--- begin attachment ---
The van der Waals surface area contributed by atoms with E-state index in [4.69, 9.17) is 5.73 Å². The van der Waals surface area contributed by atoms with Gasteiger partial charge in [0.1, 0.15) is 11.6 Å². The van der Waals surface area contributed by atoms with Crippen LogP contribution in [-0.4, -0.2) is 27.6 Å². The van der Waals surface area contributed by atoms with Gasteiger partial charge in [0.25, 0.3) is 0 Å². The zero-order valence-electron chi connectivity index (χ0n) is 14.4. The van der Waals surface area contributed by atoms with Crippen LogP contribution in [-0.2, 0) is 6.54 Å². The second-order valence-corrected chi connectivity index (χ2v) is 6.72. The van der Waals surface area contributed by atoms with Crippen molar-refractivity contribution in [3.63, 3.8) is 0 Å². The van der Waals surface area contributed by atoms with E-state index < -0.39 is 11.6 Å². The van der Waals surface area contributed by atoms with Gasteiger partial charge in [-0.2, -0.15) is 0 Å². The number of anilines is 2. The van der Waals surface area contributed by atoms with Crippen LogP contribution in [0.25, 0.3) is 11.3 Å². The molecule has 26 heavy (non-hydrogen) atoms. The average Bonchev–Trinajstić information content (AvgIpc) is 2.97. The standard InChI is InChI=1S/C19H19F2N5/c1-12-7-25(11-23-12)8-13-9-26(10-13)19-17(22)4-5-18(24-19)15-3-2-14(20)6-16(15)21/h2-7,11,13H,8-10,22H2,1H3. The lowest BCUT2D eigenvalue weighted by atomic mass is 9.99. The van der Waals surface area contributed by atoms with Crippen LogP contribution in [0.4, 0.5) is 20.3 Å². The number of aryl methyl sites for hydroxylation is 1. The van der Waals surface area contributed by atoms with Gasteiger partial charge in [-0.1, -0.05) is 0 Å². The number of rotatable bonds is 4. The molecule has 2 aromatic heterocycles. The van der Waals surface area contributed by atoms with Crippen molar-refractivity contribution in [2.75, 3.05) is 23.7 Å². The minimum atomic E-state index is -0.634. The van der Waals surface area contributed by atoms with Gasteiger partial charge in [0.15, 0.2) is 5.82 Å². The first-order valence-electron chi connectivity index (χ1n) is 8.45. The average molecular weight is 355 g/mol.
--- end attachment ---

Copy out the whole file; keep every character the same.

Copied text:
The van der Waals surface area contributed by atoms with E-state index in [4.69, 9.17) is 5.73 Å². The van der Waals surface area contributed by atoms with Gasteiger partial charge in [0.1, 0.15) is 11.6 Å². The van der Waals surface area contributed by atoms with Crippen LogP contribution in [-0.4, -0.2) is 27.6 Å². The van der Waals surface area contributed by atoms with Gasteiger partial charge in [0.25, 0.3) is 0 Å². The zero-order valence-electron chi connectivity index (χ0n) is 14.4. The van der Waals surface area contributed by atoms with Crippen LogP contribution in [-0.2, 0) is 6.54 Å². The second-order valence-corrected chi connectivity index (χ2v) is 6.72. The van der Waals surface area contributed by atoms with Crippen molar-refractivity contribution in [3.63, 3.8) is 0 Å². The van der Waals surface area contributed by atoms with E-state index < -0.39 is 11.6 Å². The van der Waals surface area contributed by atoms with Gasteiger partial charge in [-0.2, -0.15) is 0 Å². The number of anilines is 2. The van der Waals surface area contributed by atoms with Crippen LogP contribution in [0.25, 0.3) is 11.3 Å². The molecule has 26 heavy (non-hydrogen) atoms. The average Bonchev–Trinajstić information content (AvgIpc) is 2.97. The standard InChI is InChI=1S/C19H19F2N5/c1-12-7-25(11-23-12)8-13-9-26(10-13)19-17(22)4-5-18(24-19)15-3-2-14(20)6-16(15)21/h2-7,11,13H,8-10,22H2,1H3. The lowest BCUT2D eigenvalue weighted by atomic mass is 9.99. The van der Waals surface area contributed by atoms with Crippen LogP contribution in [0.4, 0.5) is 20.3 Å². The number of aryl methyl sites for hydroxylation is 1. The van der Waals surface area contributed by atoms with Gasteiger partial charge in [-0.1, -0.05) is 0 Å². The number of rotatable bonds is 4. The molecule has 2 aromatic heterocycles. The van der Waals surface area contributed by atoms with Crippen molar-refractivity contribution in [2.75, 3.05) is 23.7 Å². The minimum atomic E-state index is -0.634. The van der Waals surface area contributed by atoms with Gasteiger partial charge in [0.15, 0.2) is 5.82 Å². The first-order valence-electron chi connectivity index (χ1n) is 8.45. The average molecular weight is 355 g/mol.